Year of Award


Document Type

Professional Paper - Campus Access Only

Degree Type

Master of Fine Arts (MFA)

Degree Name

Creative Writing (Nonfiction)

Department or School/College

Department of English

Committee Chair

Judy Blunt


abuse, adoption, gender, identity, memoir, native american, place, race, racism, transracial, violence, creative nonfiction, family


University of Montana


I was twenty-seven years old before I met my birth mother. But from the moment I saw her, I had no doubt about who she was. That sensation, of recognizing yourself in another person’s face, was something I’d never before experienced. It is a warm and frightening sensation where all at once you feel that this person loves you and knows you and is you because they look like you. This is different from an adoptive parent who loves you and knows you because they have worked to make themselves familiar. But the familiarity of nurture is different from nature. Like animation, an adoptive family exists only when in motion. Its features are found in example, mannerisms, and beliefs – things that one does: Dad’s a hard worker Grandma is a worrywart The Henderson’s have tempers Nature, on the other hand, simply and irrevocably is – father’s eyes, aunt’s chin, mother’s hairline. Each generation not only claims physical attributes as exclusively their own, they wed them to certain actions and expectations. Like an astrological sign, being born with a grandfather’s square jaw may “pre-determine” you to be tough and stubborn while inheriting your mother’s brow implies a certain sensitivity. But for an adopted child, the jaws, ears, brows and lips on your face don’t have relatives – despite other’s attempts at marrying them off. To say “I am adopted” is similar to saying “I am my past,” or “Who I am is someone else.” When you’re adopted, how do you put yourself behind you?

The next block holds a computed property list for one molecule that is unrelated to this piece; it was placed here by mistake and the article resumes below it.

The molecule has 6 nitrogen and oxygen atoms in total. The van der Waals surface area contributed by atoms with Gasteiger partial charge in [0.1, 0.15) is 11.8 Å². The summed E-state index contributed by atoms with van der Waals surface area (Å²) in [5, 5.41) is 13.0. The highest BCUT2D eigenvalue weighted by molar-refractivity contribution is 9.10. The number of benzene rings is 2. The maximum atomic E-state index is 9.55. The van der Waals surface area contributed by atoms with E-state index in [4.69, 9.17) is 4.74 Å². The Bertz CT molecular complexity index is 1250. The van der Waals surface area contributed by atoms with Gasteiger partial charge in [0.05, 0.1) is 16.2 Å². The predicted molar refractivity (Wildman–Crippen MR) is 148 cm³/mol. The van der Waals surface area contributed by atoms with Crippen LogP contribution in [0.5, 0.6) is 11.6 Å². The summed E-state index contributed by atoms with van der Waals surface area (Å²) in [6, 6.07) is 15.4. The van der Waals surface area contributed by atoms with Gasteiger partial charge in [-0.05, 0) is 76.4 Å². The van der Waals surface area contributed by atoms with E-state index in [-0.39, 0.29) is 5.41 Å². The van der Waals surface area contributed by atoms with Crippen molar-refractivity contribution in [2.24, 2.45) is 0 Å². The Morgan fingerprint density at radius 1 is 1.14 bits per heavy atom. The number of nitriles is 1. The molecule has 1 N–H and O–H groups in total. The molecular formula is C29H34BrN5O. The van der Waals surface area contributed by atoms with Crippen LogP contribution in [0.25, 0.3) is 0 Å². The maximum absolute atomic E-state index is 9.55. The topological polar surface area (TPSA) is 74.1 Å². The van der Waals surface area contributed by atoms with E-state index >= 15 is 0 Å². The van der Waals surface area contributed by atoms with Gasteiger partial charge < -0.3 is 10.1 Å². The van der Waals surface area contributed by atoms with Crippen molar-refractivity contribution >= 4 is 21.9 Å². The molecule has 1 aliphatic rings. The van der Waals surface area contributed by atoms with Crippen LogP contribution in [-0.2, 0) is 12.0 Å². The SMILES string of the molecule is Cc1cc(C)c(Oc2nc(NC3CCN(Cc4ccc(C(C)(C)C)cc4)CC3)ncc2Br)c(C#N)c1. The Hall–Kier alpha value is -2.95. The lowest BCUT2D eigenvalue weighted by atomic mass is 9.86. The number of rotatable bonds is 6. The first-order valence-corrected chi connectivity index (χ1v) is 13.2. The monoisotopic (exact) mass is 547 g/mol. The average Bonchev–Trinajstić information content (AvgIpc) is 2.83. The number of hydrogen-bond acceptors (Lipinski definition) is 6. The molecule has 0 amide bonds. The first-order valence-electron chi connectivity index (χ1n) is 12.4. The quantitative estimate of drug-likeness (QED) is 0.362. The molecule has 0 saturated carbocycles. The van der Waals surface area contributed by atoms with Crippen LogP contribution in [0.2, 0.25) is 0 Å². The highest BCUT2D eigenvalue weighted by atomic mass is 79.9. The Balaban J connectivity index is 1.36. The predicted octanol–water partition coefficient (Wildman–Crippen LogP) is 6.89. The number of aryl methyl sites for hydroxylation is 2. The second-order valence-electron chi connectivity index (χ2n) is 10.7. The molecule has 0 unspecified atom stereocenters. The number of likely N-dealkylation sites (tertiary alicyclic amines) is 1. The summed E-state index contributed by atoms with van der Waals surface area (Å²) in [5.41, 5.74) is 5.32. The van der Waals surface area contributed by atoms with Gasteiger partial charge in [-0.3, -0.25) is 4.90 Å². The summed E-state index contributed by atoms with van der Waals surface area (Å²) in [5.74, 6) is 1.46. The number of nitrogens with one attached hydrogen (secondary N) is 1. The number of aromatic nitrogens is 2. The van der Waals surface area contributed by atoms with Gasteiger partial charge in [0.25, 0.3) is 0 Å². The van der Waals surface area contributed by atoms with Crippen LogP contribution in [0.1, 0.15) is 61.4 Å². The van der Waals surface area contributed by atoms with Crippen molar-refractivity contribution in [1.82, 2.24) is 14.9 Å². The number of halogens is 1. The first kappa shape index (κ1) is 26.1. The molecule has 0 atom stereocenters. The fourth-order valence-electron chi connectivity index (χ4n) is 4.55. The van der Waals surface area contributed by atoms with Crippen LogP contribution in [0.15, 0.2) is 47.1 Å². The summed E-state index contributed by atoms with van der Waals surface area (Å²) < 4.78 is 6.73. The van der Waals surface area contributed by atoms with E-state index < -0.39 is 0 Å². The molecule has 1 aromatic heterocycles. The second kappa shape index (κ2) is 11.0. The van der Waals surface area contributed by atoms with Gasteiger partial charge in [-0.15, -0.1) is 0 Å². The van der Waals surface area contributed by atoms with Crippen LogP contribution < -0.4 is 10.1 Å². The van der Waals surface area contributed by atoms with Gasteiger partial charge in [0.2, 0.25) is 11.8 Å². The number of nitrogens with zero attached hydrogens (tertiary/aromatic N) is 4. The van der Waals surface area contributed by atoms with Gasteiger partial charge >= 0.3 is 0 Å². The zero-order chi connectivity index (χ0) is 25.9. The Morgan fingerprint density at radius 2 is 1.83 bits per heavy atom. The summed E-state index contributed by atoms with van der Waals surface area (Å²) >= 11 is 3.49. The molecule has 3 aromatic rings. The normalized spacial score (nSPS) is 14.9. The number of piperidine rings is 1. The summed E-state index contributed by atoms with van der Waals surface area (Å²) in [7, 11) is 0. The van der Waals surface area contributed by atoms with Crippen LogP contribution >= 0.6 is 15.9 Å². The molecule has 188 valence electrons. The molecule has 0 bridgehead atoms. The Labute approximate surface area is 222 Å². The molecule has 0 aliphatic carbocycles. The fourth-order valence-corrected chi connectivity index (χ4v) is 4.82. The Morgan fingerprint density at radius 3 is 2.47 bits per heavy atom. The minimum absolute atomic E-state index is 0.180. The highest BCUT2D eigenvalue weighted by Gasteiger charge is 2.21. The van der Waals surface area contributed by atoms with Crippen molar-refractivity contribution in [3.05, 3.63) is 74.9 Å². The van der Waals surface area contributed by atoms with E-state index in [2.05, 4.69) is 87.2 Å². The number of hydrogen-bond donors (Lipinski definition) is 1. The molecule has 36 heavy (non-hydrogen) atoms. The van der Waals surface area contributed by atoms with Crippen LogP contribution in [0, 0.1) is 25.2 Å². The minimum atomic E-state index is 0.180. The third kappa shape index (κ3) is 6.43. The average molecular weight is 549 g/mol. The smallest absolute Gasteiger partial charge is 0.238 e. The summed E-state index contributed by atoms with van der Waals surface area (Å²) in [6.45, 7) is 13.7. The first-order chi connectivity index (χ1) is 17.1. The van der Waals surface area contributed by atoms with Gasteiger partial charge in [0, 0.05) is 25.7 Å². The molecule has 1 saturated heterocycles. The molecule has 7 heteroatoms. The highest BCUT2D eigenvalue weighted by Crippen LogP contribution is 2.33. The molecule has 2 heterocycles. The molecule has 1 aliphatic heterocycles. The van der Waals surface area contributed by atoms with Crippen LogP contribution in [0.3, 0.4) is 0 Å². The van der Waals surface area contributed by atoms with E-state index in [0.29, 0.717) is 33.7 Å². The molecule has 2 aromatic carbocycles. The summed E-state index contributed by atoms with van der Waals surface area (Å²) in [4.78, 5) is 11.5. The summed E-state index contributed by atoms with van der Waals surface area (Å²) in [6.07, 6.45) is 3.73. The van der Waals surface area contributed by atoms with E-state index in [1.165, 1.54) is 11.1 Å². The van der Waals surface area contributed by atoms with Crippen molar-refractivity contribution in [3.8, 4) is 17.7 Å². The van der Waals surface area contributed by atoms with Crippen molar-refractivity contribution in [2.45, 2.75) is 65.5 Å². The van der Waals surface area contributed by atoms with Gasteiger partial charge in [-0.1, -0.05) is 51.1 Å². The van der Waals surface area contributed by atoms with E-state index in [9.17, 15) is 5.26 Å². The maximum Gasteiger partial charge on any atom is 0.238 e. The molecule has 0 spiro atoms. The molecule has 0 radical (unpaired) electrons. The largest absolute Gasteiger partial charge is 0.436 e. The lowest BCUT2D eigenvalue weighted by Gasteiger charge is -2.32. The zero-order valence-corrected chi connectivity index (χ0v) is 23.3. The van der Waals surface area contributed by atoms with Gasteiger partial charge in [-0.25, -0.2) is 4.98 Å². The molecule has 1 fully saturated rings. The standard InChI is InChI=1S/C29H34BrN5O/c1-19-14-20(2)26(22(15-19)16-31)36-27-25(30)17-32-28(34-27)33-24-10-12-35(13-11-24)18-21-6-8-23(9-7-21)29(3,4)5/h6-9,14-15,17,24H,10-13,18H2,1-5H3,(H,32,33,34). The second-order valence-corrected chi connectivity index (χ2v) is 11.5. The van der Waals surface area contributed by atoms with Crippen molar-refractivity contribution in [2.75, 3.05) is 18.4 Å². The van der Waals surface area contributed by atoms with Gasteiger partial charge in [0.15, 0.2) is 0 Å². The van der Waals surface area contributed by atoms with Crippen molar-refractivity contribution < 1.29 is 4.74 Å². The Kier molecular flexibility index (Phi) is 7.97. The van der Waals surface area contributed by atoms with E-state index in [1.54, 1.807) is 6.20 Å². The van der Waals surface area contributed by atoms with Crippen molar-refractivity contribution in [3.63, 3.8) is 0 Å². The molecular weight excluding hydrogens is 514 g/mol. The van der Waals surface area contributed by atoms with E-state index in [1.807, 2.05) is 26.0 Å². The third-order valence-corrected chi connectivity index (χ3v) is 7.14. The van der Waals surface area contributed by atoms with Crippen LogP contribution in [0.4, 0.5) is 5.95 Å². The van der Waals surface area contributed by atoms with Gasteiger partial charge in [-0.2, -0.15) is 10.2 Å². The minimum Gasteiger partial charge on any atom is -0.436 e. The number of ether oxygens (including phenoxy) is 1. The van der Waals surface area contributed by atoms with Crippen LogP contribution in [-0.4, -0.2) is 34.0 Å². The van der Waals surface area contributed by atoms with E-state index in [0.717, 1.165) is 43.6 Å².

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© Copyright 2010 Robert Brandon Henderson